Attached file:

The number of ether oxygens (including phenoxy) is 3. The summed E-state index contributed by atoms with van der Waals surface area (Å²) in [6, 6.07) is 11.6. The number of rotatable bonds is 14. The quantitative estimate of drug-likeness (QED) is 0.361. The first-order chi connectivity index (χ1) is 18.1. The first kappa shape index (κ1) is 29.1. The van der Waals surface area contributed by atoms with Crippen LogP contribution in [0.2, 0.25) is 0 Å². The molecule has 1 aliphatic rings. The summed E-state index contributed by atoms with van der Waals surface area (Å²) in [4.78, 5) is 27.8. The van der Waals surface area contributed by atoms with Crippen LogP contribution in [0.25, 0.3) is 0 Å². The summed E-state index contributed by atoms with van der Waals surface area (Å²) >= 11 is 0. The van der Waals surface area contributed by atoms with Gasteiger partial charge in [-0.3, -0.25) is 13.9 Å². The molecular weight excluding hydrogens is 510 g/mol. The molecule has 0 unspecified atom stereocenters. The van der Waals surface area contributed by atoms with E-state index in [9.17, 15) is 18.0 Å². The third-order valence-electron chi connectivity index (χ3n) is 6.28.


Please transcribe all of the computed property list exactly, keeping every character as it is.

The number of ether oxygens (including phenoxy) is 3. The summed E-state index contributed by atoms with van der Waals surface area (Å²) in [6, 6.07) is 11.6. The number of rotatable bonds is 14. The quantitative estimate of drug-likeness (QED) is 0.361. The first-order chi connectivity index (χ1) is 18.1. The first kappa shape index (κ1) is 29.1. The van der Waals surface area contributed by atoms with Crippen LogP contribution in [0.2, 0.25) is 0 Å². The molecule has 1 aliphatic rings. The summed E-state index contributed by atoms with van der Waals surface area (Å²) in [4.78, 5) is 27.8. The van der Waals surface area contributed by atoms with Crippen LogP contribution in [0.25, 0.3) is 0 Å². The summed E-state index contributed by atoms with van der Waals surface area (Å²) >= 11 is 0. The van der Waals surface area contributed by atoms with Gasteiger partial charge in [-0.3, -0.25) is 13.9 Å². The molecular weight excluding hydrogens is 510 g/mol. The molecule has 0 unspecified atom stereocenters. The van der Waals surface area contributed by atoms with E-state index in [9.17, 15) is 18.0 Å². The third-order valence-electron chi connectivity index (χ3n) is 6.28.